We’re big believers in the power of building relationships and strong connections with real humans. To help you get to know us better, we’re putting the spotlight on each of our team members. It only makes sense to kick off our Meet the Team series with Jerry Olea, our Customer Success Manager.
What is your role at CourseKey?
I am the Customer Success Manager.
What does your day to day look like?
Checking on our customers and making sure any questions they have are answered quickly. That is my top priority. Right now, the focus is on preparing course material and preparing and organizing classes in new, creative ways to make sure the system is simple. There’s power in simplicity.
Throughout the day, we speak with professors and students who come in with questions or suggestions. Some are real sweethearts I’ve grown fond of.
I work with the product team, too, to make sure they have the customer viewpoint on what we can do to build improvements into the platform for great user experiences.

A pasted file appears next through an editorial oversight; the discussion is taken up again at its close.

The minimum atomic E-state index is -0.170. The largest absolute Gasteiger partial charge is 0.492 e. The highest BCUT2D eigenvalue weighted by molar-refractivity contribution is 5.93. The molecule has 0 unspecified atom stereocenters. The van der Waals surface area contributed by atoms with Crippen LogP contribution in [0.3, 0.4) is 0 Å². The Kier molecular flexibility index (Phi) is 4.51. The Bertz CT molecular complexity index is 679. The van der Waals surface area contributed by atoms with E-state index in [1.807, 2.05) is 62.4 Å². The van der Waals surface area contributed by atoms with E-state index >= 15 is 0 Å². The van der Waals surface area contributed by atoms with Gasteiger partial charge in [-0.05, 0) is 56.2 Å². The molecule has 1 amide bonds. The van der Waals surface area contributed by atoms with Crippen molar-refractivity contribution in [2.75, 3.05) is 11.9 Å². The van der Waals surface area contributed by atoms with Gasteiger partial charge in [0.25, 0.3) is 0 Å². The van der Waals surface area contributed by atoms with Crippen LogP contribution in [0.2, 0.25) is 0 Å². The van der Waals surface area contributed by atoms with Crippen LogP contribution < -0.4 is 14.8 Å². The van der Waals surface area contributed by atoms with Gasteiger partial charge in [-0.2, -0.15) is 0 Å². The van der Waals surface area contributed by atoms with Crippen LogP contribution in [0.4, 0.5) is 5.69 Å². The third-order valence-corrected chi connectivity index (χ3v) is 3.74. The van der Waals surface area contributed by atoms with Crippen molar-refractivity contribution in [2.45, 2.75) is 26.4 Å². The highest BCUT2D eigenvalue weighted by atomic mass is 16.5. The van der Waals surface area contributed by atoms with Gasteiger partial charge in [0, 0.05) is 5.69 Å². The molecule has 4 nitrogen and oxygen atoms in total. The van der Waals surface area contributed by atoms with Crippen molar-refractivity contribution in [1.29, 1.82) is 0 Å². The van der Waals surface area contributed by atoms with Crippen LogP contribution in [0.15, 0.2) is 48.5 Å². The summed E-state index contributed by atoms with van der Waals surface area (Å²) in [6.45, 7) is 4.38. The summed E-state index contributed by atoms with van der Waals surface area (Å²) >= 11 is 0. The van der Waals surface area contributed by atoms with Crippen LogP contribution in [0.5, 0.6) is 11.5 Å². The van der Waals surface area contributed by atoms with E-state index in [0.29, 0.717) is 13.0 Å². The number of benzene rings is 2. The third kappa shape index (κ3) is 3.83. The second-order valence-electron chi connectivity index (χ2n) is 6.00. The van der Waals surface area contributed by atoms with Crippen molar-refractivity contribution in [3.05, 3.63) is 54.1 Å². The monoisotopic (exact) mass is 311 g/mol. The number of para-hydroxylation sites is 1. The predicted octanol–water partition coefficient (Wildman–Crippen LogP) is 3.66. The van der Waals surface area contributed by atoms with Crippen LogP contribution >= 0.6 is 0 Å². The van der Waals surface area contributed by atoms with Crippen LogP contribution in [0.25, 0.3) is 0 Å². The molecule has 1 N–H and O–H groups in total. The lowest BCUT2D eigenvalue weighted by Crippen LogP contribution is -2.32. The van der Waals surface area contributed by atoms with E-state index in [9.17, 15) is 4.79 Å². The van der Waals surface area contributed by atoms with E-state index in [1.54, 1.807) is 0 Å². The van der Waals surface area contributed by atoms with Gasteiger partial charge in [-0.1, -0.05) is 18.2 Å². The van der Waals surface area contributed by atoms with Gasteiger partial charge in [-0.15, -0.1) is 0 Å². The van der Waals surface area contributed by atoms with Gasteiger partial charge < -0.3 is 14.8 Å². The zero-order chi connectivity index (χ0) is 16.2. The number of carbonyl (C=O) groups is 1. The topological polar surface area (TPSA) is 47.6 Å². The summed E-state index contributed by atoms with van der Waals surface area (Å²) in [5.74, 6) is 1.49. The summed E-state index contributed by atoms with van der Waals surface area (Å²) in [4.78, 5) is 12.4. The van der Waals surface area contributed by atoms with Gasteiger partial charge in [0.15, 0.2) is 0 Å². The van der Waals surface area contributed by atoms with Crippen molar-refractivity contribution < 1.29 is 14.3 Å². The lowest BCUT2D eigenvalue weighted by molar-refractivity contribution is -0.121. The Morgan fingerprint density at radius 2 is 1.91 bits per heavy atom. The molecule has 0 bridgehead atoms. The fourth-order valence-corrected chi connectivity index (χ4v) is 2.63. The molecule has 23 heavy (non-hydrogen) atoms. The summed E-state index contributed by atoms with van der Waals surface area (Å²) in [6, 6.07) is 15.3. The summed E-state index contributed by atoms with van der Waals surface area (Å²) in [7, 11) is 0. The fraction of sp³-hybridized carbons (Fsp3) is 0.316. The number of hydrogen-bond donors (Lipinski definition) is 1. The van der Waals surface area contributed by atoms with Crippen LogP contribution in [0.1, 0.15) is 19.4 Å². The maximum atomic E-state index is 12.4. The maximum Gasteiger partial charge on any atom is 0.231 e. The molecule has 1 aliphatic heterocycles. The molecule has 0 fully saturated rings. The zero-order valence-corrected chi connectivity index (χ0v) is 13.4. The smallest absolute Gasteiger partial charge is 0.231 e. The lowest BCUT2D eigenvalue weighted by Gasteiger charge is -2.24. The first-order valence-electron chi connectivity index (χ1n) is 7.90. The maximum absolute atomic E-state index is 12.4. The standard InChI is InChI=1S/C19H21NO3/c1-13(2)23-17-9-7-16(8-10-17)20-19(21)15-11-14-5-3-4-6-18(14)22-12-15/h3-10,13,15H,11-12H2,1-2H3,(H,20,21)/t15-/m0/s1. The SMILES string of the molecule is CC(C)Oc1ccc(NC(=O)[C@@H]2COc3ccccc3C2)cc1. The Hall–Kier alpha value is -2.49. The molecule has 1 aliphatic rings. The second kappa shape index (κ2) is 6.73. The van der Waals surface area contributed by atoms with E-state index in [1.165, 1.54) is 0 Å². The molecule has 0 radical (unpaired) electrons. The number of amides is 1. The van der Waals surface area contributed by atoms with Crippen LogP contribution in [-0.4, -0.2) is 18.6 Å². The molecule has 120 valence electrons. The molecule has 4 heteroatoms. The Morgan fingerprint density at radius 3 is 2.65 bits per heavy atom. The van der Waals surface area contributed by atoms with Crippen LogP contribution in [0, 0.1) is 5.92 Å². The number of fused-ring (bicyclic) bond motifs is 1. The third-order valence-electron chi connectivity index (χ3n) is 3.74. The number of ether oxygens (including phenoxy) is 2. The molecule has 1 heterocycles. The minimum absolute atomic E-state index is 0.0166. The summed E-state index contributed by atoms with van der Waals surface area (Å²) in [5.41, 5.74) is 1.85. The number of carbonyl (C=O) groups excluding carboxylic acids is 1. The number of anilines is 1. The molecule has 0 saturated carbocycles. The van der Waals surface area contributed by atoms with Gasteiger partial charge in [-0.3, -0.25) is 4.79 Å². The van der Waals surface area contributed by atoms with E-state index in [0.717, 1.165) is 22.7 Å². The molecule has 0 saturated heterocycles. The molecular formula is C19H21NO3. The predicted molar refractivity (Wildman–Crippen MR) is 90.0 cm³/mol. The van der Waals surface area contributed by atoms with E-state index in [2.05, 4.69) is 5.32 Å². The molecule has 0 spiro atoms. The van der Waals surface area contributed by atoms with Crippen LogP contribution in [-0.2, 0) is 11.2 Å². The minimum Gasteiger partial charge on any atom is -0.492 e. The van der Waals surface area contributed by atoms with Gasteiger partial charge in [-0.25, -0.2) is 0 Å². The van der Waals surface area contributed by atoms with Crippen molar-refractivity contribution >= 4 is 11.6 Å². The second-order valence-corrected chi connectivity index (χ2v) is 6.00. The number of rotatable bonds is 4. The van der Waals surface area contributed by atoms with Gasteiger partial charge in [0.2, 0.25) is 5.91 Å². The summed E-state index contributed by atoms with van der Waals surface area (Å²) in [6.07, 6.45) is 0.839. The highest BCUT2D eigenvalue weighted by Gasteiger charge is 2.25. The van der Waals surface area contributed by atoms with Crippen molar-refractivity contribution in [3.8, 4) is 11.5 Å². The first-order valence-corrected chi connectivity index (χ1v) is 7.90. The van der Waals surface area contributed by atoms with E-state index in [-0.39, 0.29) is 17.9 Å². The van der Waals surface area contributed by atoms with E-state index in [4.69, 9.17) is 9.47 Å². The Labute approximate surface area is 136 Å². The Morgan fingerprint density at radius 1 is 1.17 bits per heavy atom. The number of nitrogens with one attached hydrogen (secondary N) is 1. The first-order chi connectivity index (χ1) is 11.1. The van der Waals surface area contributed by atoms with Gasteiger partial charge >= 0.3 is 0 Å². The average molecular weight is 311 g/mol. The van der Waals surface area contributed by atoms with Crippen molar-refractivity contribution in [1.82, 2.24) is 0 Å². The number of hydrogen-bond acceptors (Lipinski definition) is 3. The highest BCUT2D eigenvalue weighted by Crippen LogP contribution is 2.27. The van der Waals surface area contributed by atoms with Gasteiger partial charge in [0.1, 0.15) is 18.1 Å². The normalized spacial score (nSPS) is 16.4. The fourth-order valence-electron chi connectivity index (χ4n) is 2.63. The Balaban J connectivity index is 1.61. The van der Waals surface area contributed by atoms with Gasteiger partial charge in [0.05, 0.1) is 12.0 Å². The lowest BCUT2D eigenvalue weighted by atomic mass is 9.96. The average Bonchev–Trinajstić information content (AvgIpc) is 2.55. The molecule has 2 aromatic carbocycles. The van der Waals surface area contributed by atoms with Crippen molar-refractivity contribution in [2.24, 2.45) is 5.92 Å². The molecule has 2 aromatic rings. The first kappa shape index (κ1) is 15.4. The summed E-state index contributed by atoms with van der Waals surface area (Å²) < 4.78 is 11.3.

Describe your job in 5 words or fewer.
Find the balance; keep organized.
What is your favorite challenge of your role?
Trying to improve upon what we’re doing. It can always be a better experience for the user. It can be easier for the customer, and for us too.
What do you enjoy most about being a part of CourseKey?
There’s a lot of room to change things and to find new and better ways to do things. There’s a lot of room to experiment and learn. Everything is super fast and you feel like you’ve got an edge.
What is your favorite memory from when you were a student?
When I was traveling abroad and working abroad. I was working for a tech company in Barcelona, working out of an incubator over the summer to write my thesis on how international businesses differ culturally, strategically, and philosophically from what we’re used to in the US.
Outside of travel, going to events and making friends were highlights of my student days.
If you could get on a plane to anywhere right now, where would you go?
I would go to Italy. Rome, in particular. I’ve never seen Rome. And then from there I’d take the train for $50 to Florence.